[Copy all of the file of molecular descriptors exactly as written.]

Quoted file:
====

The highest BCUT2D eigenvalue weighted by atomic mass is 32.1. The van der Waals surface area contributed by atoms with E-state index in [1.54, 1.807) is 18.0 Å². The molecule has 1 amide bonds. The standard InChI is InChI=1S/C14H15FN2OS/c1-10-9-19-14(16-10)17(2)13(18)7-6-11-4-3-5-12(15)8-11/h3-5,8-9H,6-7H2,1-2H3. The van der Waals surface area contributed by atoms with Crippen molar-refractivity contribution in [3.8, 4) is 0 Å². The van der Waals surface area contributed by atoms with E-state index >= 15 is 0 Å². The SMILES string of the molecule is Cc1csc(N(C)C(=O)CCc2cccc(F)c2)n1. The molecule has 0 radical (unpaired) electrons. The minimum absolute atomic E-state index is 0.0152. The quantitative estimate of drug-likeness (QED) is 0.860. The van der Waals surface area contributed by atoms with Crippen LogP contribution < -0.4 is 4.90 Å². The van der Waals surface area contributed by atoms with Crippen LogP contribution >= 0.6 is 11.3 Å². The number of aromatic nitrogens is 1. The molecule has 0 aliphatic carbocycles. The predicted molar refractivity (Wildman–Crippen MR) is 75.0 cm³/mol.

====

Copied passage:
The highest BCUT2D eigenvalue weighted by atomic mass is 32.1. The van der Waals surface area contributed by atoms with E-state index in [1.54, 1.807) is 18.0 Å². The molecule has 1 amide bonds. The standard InChI is InChI=1S/C14H15FN2OS/c1-10-9-19-14(16-10)17(2)13(18)7-6-11-4-3-5-12(15)8-11/h3-5,8-9H,6-7H2,1-2H3. The van der Waals surface area contributed by atoms with Crippen molar-refractivity contribution in [3.8, 4) is 0 Å². The van der Waals surface area contributed by atoms with E-state index >= 15 is 0 Å². The SMILES string of the molecule is Cc1csc(N(C)C(=O)CCc2cccc(F)c2)n1. The molecule has 0 radical (unpaired) electrons. The minimum absolute atomic E-state index is 0.0152. The quantitative estimate of drug-likeness (QED) is 0.860. The van der Waals surface area contributed by atoms with Crippen LogP contribution < -0.4 is 4.90 Å². The van der Waals surface area contributed by atoms with Crippen LogP contribution >= 0.6 is 11.3 Å². The number of aromatic nitrogens is 1. The molecule has 0 aliphatic carbocycles. The predicted molar refractivity (Wildman–Crippen MR) is 75.0 cm³/mol.